Griffith Observatory

From Academic Kids

Missing image
Contemporary view of L.A. from behind the Observatory.

The Griffith Observatory is located in in Los Angeles, California, United States. Sitting atop a hill in L.A.'s Griffith Park, it commands an incredible view of downtown Los Angeles, Hollywood and all the way to the Pacific Ocean. The observatory is a favorite attraction for tourists and locals alike, and features an extensive array of space- and science-related displays. The observatory was featured in the climax of the James Dean film Rebel Without a Cause, and more recently appeared in the movies Bowfinger and Charlie's Angels: Full Throttle. One of its earliest roles was as the palace of Emperor Ming the Merciless in the late Flash Gordon movie serials of the 1930s.

In the Grand Theft Auto: San Andreas video game this landmark is featured and is identical to it in real life.


The land on which the observatory sits was donated to the City of Los Angeles by Col. Griffith J. Griffith in 1896. In his will, Griffith donated funds to build an observatory, exhibit hall, and planetarium on the donated land. Construction began on June 20, 1933 using a design developed by architect John C. Austin based on preliminary sketches by Russell W. Porter. The observatory and accompanying exhibits were officially opened on May 14, 1935. In its first five days of operation the observatory logged more than 13,000 visitors.

During World War II the planetarium was used to train pilots the skill of celestial navigation. The planetarium was again used for this purpose in the 1960s to train Apollo program astronauts for the first lunar missions.

The planetarium was renovated in 1964 and a Mark IV Zeiss projector was installed.

Vintage postcard view of the Observatory.
Vintage postcard view of the Observatory.

The observatory was closed in 2002 for renovation and expansion with a re-opening date of 14 May 2006. Among the renovations being done is the replacement of the Zeiss Mark IV with a Zeiss Mark IX Universarium star projector.


The first exhibit visitors encountered in 1935 was the Foucault pendulum, which was designed to demonstrate the rotation of the Earth. The exhibit also included a twelve-inch Zeiss telescope, a solar telescope, and a thirty-eight foot relief model of the moon's north polar region.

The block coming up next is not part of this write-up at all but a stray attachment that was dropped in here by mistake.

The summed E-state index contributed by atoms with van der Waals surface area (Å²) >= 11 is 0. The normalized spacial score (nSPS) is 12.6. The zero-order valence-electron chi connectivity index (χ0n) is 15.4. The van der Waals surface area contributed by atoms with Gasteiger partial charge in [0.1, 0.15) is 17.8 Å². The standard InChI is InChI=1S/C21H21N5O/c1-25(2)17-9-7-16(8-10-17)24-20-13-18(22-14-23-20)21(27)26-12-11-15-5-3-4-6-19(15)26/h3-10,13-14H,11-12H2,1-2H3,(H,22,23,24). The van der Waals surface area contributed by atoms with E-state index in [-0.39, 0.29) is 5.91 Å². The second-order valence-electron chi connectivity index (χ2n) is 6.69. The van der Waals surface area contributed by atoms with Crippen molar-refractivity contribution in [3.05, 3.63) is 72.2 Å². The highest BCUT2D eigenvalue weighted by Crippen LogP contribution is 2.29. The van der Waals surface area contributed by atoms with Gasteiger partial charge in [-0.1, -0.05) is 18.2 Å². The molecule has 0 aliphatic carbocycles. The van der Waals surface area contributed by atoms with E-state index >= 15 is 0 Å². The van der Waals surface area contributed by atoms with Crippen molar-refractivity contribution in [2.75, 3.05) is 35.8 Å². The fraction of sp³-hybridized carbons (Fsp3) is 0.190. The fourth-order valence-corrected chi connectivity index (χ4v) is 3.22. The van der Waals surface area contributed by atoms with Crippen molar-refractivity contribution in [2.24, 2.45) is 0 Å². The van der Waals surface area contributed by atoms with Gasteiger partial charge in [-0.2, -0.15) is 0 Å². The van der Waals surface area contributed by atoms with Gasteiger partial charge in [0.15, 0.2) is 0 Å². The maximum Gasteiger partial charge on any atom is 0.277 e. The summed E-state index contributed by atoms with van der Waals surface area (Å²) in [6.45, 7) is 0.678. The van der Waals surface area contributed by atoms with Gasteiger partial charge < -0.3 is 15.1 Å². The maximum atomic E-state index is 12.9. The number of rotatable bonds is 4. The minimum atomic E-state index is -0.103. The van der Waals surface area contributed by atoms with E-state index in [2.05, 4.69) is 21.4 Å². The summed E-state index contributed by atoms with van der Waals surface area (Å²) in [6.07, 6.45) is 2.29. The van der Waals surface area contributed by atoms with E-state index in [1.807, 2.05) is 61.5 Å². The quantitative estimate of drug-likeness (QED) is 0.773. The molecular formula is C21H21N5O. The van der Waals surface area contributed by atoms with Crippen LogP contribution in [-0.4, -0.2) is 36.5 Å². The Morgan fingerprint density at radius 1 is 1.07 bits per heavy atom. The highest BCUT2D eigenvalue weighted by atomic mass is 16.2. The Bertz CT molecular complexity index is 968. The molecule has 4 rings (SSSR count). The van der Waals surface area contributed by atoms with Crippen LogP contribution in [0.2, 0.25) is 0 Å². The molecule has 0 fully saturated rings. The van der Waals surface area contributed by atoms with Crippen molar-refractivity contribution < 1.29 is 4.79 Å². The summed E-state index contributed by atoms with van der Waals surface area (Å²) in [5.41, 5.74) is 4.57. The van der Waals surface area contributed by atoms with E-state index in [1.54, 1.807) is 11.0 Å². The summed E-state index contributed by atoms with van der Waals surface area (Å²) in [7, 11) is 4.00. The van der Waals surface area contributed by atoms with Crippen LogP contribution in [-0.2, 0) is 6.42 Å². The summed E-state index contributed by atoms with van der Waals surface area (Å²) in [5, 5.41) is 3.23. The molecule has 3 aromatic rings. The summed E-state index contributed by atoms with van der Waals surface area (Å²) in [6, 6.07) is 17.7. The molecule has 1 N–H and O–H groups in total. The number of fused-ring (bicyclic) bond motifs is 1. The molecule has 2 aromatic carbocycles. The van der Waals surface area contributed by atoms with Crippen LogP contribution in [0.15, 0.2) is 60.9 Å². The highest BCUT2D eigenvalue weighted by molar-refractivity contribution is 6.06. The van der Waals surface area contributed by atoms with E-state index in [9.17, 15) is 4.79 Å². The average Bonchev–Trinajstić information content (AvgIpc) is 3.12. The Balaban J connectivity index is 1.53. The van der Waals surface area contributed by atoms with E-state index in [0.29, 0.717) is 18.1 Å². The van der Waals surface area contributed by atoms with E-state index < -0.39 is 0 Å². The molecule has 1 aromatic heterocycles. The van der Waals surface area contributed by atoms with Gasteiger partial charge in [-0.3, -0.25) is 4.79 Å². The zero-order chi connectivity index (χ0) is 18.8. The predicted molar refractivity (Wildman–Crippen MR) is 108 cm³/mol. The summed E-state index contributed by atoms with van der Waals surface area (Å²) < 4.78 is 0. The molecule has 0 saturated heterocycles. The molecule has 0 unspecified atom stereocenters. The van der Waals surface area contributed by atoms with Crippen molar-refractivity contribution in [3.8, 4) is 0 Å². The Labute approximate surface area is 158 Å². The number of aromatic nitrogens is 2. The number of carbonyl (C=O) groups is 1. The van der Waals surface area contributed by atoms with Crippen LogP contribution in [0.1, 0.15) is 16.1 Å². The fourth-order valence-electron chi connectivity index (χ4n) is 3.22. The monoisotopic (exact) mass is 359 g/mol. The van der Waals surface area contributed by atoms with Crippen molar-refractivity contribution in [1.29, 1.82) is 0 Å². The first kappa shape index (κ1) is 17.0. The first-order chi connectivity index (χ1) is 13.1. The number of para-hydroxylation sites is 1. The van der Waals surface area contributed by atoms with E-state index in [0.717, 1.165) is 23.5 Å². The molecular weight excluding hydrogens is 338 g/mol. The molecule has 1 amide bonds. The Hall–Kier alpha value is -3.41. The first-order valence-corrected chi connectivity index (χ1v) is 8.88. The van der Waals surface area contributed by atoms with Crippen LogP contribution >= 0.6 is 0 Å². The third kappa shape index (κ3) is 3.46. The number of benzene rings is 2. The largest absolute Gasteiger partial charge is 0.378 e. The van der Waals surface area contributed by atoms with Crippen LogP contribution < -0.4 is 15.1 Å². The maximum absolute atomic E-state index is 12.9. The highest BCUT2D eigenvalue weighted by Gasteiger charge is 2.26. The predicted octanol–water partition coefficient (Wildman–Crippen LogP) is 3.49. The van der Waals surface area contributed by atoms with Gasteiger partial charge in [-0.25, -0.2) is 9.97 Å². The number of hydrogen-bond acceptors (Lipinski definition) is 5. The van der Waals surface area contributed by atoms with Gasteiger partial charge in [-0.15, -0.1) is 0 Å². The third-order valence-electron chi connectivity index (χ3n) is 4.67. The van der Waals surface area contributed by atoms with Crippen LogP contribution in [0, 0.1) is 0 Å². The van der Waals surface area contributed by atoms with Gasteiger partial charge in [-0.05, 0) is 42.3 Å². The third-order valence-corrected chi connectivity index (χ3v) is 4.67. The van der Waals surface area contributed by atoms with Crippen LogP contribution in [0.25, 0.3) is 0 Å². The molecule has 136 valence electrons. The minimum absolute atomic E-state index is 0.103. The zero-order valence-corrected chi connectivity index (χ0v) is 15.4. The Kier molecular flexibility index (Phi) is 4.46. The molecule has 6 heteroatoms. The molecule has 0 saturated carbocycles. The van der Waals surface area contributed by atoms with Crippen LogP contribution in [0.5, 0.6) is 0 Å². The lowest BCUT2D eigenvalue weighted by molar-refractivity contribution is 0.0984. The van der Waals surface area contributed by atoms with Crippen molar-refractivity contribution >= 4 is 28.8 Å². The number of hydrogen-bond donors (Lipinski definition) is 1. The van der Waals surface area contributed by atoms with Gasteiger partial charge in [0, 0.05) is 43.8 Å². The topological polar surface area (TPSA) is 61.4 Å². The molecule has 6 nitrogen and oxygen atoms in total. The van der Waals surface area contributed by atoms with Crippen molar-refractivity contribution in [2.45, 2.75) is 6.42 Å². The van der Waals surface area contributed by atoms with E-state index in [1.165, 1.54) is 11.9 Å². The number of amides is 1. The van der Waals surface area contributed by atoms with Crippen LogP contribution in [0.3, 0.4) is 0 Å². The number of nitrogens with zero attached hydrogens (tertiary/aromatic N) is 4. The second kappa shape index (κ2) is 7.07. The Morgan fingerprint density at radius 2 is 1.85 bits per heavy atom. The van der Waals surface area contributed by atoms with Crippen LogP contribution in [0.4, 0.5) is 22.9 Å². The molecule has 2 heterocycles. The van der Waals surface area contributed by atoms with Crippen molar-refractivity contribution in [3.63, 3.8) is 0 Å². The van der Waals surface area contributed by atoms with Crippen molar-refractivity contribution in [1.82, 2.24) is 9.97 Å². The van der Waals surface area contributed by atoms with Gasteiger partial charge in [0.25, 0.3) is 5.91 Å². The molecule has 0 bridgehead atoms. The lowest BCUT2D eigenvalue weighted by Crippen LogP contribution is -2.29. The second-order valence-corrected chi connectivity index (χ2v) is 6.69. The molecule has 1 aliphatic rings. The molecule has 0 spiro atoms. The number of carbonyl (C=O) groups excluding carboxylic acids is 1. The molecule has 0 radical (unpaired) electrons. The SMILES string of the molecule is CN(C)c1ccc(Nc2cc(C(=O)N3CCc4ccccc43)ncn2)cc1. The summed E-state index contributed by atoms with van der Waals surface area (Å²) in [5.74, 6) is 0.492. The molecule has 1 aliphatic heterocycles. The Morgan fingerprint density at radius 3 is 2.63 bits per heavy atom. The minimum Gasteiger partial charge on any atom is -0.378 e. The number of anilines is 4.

Col. Griffith requested that the observatory include a display on evolution which was accomplished with the Chosmochron exhibit which included a narration from Caltech Professor C. Stock and an accompanying slide show. The evolution exhibit existed from 1937 to the mid 1960s.

Also included in the original design was a planetarium. The first shows covered topics including the moon, worlds of the solar system, and eclipses.

External links


Academic Kids Menu

  • Art and Cultures
    • Art (
    • Architecture (
    • Cultures (
    • Music (
    • Musical Instruments (
  • Biographies (
  • Clipart (
  • Geography (
    • Countries of the World (
    • Maps (
    • Flags (
    • Continents (
  • History (
    • Ancient Civilizations (
    • Industrial Revolution (
    • Middle Ages (
    • Prehistory (
    • Renaissance (
    • Timelines (
    • United States (
    • Wars (
    • World History (
  • Human Body (
  • Mathematics (
  • Reference (
  • Science (
    • Animals (
    • Aviation (
    • Dinosaurs (
    • Earth (
    • Inventions (
    • Physical Science (
    • Plants (
    • Scientists (
  • Social Studies (
    • Anthropology (
    • Economics (
    • Government (
    • Religion (
    • Holidays (
  • Space and Astronomy
    • Solar System (
    • Planets (
  • Sports (
  • Timelines (
  • Weather (
  • US States (


  • Home Page (
  • Contact Us (

  • Clip Art (
Personal tools